Customer Loyalty? Think High-Touch and Not High-Tech
As a part-time cynical marketer, I have ridiculed nearly every customer loyalty program that I have seen. I turn a super critical eye to customer loyalty programs from retailers whose marketing departments seem to be more energized by using high-tech means to build relationships with customers, than by using high-touch means to building enduring relationships with customers.
Retail marketers need to think high-touch and not high-tech to build loyal a loyal customer base.
For years, Starbucks Coffee has used high-touch methods to build and maintain a loyal customer base. In his book, “Pour Your Heart in It,” Howard Schultz, in supremely succinct fashion said, “If we greet customers, exchange a few words with them and then custom-make a drink exactly to their taste, they will be eager to come back.” That is the true description of a high-touch way retailers can connect with customers to build enduring loyalty.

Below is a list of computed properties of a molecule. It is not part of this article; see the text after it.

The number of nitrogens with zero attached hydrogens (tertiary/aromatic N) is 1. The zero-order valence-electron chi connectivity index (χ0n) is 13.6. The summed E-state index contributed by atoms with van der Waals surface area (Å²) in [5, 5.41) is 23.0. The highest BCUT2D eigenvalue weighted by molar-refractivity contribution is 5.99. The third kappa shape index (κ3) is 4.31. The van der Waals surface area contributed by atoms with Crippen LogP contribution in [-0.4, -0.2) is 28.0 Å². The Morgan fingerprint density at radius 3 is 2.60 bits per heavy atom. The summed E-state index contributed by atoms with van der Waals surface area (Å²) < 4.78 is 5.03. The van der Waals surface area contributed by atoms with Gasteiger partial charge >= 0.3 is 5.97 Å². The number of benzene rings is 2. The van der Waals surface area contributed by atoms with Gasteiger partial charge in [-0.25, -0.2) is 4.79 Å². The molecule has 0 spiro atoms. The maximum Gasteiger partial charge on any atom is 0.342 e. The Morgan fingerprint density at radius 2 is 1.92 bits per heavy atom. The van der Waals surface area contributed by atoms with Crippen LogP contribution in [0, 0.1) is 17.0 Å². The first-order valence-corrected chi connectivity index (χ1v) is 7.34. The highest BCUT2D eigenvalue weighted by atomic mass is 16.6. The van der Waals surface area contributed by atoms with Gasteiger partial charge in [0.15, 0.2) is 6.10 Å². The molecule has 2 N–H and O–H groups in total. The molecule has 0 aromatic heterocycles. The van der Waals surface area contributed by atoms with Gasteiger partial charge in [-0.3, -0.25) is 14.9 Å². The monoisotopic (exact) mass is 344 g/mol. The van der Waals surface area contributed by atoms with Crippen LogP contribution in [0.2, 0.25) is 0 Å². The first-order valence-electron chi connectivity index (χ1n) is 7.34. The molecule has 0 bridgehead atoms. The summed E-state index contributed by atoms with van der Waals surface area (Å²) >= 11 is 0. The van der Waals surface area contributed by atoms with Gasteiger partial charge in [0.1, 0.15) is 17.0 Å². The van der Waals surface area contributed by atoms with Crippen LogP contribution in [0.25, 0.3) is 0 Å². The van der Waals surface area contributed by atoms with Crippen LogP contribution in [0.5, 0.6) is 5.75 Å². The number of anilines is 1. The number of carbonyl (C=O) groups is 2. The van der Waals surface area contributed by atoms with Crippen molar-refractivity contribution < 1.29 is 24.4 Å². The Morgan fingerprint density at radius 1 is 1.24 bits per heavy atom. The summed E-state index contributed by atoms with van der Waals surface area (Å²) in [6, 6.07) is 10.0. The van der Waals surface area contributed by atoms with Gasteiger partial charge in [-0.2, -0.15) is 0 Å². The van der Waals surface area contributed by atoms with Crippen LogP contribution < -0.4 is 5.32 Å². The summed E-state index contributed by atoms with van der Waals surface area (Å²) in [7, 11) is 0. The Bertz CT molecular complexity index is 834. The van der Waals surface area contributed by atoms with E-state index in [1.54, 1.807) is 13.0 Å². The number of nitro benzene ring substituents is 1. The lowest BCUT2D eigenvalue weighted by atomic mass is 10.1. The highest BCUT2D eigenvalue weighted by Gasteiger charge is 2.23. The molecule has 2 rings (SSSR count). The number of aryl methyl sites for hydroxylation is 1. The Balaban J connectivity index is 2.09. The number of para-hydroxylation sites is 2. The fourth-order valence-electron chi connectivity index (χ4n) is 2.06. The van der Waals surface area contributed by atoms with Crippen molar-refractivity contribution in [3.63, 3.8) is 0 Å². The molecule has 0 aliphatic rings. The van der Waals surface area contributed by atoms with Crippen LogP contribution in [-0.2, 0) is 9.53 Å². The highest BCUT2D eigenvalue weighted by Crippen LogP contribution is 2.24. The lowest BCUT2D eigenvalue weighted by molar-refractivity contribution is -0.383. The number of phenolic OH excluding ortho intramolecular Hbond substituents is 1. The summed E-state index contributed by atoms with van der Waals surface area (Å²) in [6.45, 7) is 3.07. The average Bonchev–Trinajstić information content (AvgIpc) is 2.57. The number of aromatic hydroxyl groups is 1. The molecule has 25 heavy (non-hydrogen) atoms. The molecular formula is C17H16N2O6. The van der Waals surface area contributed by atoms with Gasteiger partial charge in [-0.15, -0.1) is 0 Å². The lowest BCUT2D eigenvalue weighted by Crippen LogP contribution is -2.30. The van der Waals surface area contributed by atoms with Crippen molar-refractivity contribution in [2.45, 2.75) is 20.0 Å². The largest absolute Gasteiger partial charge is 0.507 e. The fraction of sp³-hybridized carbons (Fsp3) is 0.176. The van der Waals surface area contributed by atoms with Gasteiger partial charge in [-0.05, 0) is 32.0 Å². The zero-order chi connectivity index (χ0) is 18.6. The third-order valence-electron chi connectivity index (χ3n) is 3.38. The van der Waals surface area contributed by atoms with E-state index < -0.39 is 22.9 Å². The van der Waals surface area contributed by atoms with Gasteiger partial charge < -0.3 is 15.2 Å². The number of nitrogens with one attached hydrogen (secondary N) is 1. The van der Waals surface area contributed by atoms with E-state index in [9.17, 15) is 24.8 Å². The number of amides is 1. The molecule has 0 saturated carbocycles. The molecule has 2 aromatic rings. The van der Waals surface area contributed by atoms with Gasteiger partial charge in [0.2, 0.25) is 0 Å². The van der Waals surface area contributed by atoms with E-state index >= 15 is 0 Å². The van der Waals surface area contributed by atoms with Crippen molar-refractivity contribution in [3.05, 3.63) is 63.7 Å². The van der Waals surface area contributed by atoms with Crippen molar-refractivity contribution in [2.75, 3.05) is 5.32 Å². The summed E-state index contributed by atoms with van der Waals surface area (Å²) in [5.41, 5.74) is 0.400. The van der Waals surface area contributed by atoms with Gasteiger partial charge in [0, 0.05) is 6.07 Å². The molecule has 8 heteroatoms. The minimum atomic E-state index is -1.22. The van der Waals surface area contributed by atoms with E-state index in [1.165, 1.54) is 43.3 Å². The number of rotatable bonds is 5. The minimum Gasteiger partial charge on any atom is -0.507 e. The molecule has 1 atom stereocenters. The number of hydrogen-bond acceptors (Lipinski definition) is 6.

But the high-touch way requires companies to trust their employees to be human and to execute by connecting on a personal level with customers. And, too many companies are afraid to place that much trust and responsibility in the hands of their frontline employees. So instead of tapping into the human element to build enduring relationships with customers, companies seemingly compromise by turning to high-tech ways to create loyalty programs based upon reward cards that focus more on the value of lower prices than on the value of human relationships.
What is a retail marketer to do? How can they begin to design a high-touch program to build a more satisfied and more loyal customer base?
Be Nice. Be Clean. Those four words are all a retail marketer needs to know to begin building a program designed to create a more satisfied and thus more loyal customer base. Of all the customer satisfaction surveys for retailers that I have seen, nearly every one has listed clean store and friendly staff as two major attributes for developing a more satisfying customer experience.
Now, any customer loyalty initiative based upon Being Nice and Being Clean will require that the Marketing department connect with their Operations Team. After all, it is the retail employee who will be responsible for executing any high-touch customer program and the Operations team will most likely be the conduit to reach the store employee.
For 2004, I hope that retail-focused companies rely more on designing high-touch ways to build a loyal customer base and rely less on designing high-tech ways to connect with customers.